Parkside was thrilled to recently add Norah Yahya to our roster of high-caliber government relations talent. We sat down with Norah to learn more about our dynamic new Vice President.
The D.C. native made her entrance to national politics at only 17 years old, serving as an intern to US Senator Dianne Feinstein. One of her first research projects for the esteemed Senator was working on the sunset of the automatic weapons ban. After seeing how the policy change would impact people from around the nation, Norah was inspired to pursue a career in government.
Norah comes from a large, tight-knit, blended family with 5 brothers, 3 sisters, and 17 nieces and nephews. She said her family gives her perspective on issues like childcare and parenting. One of Norah’s biggest passions is education equity.
Norah saw firsthand growing up in Maryland the disparity between schools in affluent areas and schools in urban areas in D.C.
She experienced the inequity in low-income school districts when she transferred from a top school in a wealthy county to one of D.C.’s urban schools. “I went to elementary school in Howard County Maryland, it was the top school district at the time. When I transferred to a DC high school and saw how far ahead I was compared to my classmates it showed me the disparity between the two school districts and really ignited my passion.”
Norah went on to pursue a Masters in Urban Education Policy. After completing her degree, she spent the next 3 years advocating for youth programs and childcare at United Neighborhood Houses. In 2012, she began working at the New York City Council serving as a Senior Legislative Financial Analyst. She said in graduate school she had hoped to change the whole education system for the better but quickly learned that it’s difficult to change things without proper funding and political buy-in. “They never discussed budgets or funding or the external factors that impact students.” Working in the City Council and covering the DOE’s and ACS’ budget gave her a new perspective on what actually needed to be done to improve city schools.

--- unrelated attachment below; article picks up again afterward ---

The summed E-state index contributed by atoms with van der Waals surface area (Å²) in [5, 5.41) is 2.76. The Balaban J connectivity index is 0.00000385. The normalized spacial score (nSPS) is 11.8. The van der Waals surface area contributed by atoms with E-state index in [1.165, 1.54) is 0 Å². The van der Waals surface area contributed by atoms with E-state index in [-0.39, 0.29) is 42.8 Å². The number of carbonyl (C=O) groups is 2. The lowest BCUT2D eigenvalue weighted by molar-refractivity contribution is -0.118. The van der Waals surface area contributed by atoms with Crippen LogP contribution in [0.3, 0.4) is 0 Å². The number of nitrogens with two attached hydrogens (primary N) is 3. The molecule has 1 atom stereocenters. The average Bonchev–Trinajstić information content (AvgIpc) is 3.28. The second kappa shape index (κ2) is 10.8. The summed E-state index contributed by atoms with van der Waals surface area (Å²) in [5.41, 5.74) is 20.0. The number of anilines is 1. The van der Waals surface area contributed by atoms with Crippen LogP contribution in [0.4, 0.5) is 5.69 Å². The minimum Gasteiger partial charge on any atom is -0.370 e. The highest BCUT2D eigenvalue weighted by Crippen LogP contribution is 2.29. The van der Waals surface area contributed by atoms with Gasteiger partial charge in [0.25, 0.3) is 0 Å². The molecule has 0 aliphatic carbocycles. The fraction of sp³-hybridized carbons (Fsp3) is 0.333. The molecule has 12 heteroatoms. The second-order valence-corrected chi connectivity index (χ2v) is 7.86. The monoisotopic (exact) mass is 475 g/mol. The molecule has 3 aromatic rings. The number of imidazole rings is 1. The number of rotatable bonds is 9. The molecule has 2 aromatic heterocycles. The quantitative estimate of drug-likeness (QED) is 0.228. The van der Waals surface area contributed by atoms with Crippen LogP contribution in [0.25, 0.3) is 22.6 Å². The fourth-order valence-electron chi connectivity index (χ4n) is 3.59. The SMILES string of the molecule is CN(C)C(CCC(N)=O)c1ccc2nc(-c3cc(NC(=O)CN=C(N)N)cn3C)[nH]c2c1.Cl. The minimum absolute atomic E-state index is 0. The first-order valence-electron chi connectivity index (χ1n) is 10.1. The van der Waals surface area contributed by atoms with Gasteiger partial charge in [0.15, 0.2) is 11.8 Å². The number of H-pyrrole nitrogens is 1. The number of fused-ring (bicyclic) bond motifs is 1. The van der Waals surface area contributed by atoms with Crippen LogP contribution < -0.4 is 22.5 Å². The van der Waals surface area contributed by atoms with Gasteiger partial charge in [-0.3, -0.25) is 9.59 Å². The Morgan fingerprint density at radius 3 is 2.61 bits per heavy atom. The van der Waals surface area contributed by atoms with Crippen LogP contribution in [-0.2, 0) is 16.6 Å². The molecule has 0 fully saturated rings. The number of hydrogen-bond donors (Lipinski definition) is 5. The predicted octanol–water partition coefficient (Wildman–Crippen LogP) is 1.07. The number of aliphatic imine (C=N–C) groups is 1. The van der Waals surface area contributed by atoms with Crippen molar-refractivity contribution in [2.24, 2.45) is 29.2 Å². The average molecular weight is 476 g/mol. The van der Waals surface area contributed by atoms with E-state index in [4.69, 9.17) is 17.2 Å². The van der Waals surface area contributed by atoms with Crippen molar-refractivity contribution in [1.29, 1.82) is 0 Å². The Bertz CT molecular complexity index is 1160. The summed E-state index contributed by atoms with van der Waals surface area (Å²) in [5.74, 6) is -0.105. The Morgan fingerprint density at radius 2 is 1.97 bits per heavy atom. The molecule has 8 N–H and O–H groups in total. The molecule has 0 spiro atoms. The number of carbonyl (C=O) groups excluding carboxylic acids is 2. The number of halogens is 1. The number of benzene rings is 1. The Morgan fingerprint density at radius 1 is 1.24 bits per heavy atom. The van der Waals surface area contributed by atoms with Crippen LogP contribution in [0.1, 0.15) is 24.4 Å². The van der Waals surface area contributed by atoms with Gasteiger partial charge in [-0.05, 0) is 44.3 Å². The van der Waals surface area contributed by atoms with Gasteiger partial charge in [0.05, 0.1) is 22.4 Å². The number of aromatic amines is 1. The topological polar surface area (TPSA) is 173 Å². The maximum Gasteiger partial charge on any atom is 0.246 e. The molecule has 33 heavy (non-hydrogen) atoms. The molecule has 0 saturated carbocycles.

After spending three years working for the City Council, Norah took her newfound budgetary expertise to the New York Public Library. Although she had learned new approaches to accomplishing her policy goals, Norah continued to emphasize the value of community engagement. She sought to create a dialog with the people who were being served and those who were serving them. Norah believes that all nonprofits should be community guided. “It can be ugly and hard but in the end, you come out with a program that has community input and buy-in.”
Norah continues to push for community-driven change as a board member of La Cima Elementary Charter School. She said she believes in giving back and investing in her community. “When I discovered La Cima I decided I wanted to give my time.
It’s an independent charter school, that focuses on social justice and approaches the scholar from a holistic perspective, giving them yoga and art in addition to mental health counselors and other benefits for families.”
In her role at The Parkside Group, Norah helps nonprofit clients by leveraging her expertise and connections in city and state government. She believes that all nonprofit groups, large and small, need to have a handle on their government affairs. Without a relationship with state and local governments, organizations will miss opportunities for funding. Norah helps her clients build lasting relationships with elected officials and other stakeholders. Norah hopes to change the narrative of how lobbyists can serve and support the people that are doing the most important work on the ground. In the meantime, she’ll continue to help her clients by winning them well deserved city and state funding.